At the Lung Cancer Centers at each of our hospitals, our cancer experts are devoted to a single mission—treating lung cancer patients with compassion and precision. This singular focus enables our oncologists to stay up to date on new and emerging treatments and technologies, allowing us to help patients make informed decisions about the options available to treat not just the disease but the side effects that may result. Clinical trials in immunotherapy, cryotherapy and other areas of innovation may be among the options available.

Each patient’s care team is led by a medical oncologist and coordinated by a nurse, who helps keep track of the various appointments, follows up on tests and answers questions that come up along the way. The care team also may include a surgeon, radiation oncologist, radiologist, pathologist and interventional pulmonologist with specialized training in non-invasive procedures to help preserve lung function and reduce side effects.

As part of our patient-centered care model, which is designed to help patients keep strong during treatment, the multidisciplinary care team may recommend various evidence-informed supportive therapies. These may include naturopathic support, psychosocial support, nutritional supportphysical and rehabilitation therapy and pain management. The entire team works together with a whole-person focus, which is at the heart of the centers’ dedication to personalized, comprehensive care.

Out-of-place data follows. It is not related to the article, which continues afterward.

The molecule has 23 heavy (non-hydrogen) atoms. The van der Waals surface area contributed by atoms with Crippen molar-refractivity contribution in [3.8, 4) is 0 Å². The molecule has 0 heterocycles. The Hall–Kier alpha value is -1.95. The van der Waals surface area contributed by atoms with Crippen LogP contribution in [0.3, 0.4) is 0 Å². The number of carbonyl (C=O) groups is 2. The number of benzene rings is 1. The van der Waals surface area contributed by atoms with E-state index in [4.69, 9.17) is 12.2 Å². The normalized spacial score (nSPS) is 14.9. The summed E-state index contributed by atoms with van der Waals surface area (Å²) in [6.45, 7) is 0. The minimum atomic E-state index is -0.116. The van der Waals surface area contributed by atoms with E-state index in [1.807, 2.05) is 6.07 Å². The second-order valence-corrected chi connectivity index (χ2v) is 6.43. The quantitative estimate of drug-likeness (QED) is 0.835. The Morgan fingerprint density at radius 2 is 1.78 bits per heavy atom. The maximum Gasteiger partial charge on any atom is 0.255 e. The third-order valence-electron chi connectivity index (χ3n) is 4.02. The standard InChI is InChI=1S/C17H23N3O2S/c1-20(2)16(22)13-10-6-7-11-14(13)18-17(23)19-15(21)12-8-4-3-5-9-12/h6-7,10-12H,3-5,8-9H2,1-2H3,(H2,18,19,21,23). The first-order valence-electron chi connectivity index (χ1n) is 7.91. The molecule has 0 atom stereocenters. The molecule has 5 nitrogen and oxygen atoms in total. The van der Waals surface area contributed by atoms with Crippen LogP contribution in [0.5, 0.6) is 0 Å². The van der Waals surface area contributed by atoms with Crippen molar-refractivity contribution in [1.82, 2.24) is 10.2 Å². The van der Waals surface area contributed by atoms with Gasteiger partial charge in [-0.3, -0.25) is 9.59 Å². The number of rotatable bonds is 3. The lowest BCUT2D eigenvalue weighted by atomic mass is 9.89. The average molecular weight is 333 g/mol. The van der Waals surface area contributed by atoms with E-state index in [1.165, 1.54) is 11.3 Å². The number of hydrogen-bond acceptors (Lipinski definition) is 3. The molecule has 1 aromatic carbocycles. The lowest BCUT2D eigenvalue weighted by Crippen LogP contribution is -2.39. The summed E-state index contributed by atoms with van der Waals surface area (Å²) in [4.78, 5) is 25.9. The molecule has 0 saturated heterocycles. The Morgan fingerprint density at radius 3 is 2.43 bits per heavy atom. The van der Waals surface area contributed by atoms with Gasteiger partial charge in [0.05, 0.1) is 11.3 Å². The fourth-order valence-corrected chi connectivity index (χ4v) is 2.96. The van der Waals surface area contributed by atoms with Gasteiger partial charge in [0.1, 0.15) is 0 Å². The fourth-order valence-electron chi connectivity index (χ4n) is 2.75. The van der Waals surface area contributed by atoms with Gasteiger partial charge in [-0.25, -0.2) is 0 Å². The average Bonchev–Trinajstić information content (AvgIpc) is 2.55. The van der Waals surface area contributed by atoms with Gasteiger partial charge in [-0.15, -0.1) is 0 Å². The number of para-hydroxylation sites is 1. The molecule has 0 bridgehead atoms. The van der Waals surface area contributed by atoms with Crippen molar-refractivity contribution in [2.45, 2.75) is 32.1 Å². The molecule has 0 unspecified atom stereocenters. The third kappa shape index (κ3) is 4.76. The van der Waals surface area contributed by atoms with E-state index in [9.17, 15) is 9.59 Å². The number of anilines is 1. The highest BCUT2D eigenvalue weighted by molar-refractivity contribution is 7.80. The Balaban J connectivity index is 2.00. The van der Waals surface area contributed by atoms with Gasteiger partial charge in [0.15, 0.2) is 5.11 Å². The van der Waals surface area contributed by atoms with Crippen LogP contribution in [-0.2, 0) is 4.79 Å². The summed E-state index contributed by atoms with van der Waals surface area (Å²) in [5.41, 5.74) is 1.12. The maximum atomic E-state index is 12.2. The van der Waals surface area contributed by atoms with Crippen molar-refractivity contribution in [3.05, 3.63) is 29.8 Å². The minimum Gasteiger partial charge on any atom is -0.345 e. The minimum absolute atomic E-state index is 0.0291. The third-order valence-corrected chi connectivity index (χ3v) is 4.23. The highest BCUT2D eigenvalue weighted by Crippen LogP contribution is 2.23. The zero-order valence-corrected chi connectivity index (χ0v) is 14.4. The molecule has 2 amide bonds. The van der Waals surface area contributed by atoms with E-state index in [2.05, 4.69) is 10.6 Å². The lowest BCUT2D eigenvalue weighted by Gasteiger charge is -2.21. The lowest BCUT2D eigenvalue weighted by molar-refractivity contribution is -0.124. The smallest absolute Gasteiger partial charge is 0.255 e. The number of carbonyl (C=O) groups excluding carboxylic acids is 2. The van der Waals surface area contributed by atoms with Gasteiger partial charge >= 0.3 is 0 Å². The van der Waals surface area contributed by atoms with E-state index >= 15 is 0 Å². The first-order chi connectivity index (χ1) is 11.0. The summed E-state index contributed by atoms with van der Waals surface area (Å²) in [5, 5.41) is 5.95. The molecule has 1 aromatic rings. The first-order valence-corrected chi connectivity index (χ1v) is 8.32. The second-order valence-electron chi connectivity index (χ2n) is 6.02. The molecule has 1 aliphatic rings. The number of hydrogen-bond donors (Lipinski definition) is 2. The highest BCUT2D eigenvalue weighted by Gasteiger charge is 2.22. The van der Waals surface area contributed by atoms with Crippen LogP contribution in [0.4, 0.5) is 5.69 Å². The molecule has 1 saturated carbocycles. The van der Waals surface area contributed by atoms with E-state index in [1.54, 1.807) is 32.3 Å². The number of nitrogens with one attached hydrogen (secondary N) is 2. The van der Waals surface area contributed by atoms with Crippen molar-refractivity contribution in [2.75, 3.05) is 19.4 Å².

If you believe you may be experiencing symptoms of lung cancer and want to schedule an appointment for diagnostic testing, or if you’re interested in a second opinion for lung cancer at City of Hope, call us or chat online with a member of our team.

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Show references
  • U.S. Department of Health and Human Services Office on Women’s Health (2020, December 17). Decrease in Lung Cancer Deaths in Women.
  • American Cancer Society (2023, January 12). Key Statistics for Lung Cancer.
  • National Cancer Institute, (2021, August 27). Non-Small Cell Lung Cancer Treatment (PDQ®)–Patient Version.
  • American Cancer Society (2023, January 12). What Is Lung Cancer?
  • Doherty LM. (2012, May–June). Back pain in patient with lung cancer. Journal of the Advanced Practitioner in Oncology. 3(3), 195-196.
  • Barrera-Rodriguez R, Morales-Fuentes J. (2012). Lung cancer: targets and therapy. Lung Cancer in Women. 3, 79-89.
  • Chakraborty S, Ganti AK, Marr A, Batra SK. (2010, August 4). Lung cancer in women: role of estrogens. Expert Review of Respiratory Medicine. (4): 509–518